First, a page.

We are conditioned to default to denial over the often uncomfortable nature of truth. Positive thinking in this context equates to being happy and compulsively optimistic. However, as Gabor Mate eloquently writes in his book, When the Body Says No, “genuine positive thinking begins by including all our reality.” Compulsive optimism is in fact, a coping strategy to avoid confronting our anger and anxiety. I have seen the people around me express discomfort when facing truth. During the height of the pandemic, I wanted to acknowledge the struggles that I was experiencing. I shared through my social media channels the despair I felt during this time. Some of my posts were met with well-meaning, “Julie, you have to be more positive,” to the harsher, “I have no time for negative people,” to those who insisted on trying to “fix” my problems by placing themselves in the role of “caretaker” or “healer.” I can see now that these were simply reflections of their own discomfort with accepting the whole of their reality.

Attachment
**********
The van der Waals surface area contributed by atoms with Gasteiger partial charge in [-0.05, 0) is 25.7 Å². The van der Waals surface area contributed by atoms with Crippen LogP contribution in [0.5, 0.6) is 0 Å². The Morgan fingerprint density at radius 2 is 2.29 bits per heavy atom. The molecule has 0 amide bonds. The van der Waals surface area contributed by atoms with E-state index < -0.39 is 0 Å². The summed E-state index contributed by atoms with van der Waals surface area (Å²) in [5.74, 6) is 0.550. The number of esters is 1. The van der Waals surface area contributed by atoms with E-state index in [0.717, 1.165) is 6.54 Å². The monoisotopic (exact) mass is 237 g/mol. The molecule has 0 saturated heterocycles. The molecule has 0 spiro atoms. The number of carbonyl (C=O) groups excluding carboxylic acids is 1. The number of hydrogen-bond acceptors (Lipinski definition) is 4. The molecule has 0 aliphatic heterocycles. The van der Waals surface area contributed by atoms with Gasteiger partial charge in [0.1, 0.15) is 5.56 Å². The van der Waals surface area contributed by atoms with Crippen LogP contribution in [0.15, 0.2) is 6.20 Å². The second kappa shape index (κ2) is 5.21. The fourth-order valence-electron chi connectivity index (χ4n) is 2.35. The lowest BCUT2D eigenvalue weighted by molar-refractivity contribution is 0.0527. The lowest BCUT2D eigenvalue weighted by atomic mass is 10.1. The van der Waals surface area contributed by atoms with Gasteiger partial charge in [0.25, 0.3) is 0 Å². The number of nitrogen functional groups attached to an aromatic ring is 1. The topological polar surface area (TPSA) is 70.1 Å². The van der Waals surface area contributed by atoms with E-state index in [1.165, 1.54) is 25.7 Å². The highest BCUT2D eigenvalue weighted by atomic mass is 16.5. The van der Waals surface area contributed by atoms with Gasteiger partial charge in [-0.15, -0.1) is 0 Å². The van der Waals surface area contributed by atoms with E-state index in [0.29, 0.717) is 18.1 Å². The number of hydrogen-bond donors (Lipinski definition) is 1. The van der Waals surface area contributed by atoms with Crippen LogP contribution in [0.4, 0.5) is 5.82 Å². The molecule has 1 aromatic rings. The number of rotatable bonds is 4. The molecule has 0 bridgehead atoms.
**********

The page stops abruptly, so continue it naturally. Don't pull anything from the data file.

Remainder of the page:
I have realized that so much of my childhood conditioning is built upon the value of success, that I am valued for my achievements. I was taught that we must aIways be happy, don’t be sad, don’t tell people about your problems. I don’t blame my parents. They too are conditioned by the environment that surrounds them. Since the onset of my illness, I have chosen who I surround myself with carefully. I choose to respond truthfully when I am asked, “how are you?” I recognize that in order to heal, I must have the strength to acknowledge the whole of my reality. Even as our modern culture and society seek to enslave us in its never-ending cycle of grind, I am fighting for my autonomy, for freedom from my fears, from caring about what other people think of me, for the right to be completely who I am, for being enough!
This is not to say that we are to blame for our disease. The machine of our modern capitalist society is a force designed to disempower us through homogenization. Being your Self, doesn’t work within this system. A culture that glorifies the grind and a caffeinated existence does so to keep us buying into the system. It doesn’t allow us the time or space to figure out who we really are. Even when we have reconnected to various aspects of our Selves, we are often caught in a struggle to prevent it from being swept away again. I have had to face my own mortality these past few months so for me, the choice is clear. I am not weakened by this disease. I am not debilitated by it. On the contrary, I am empowered to choose, and I choose ME!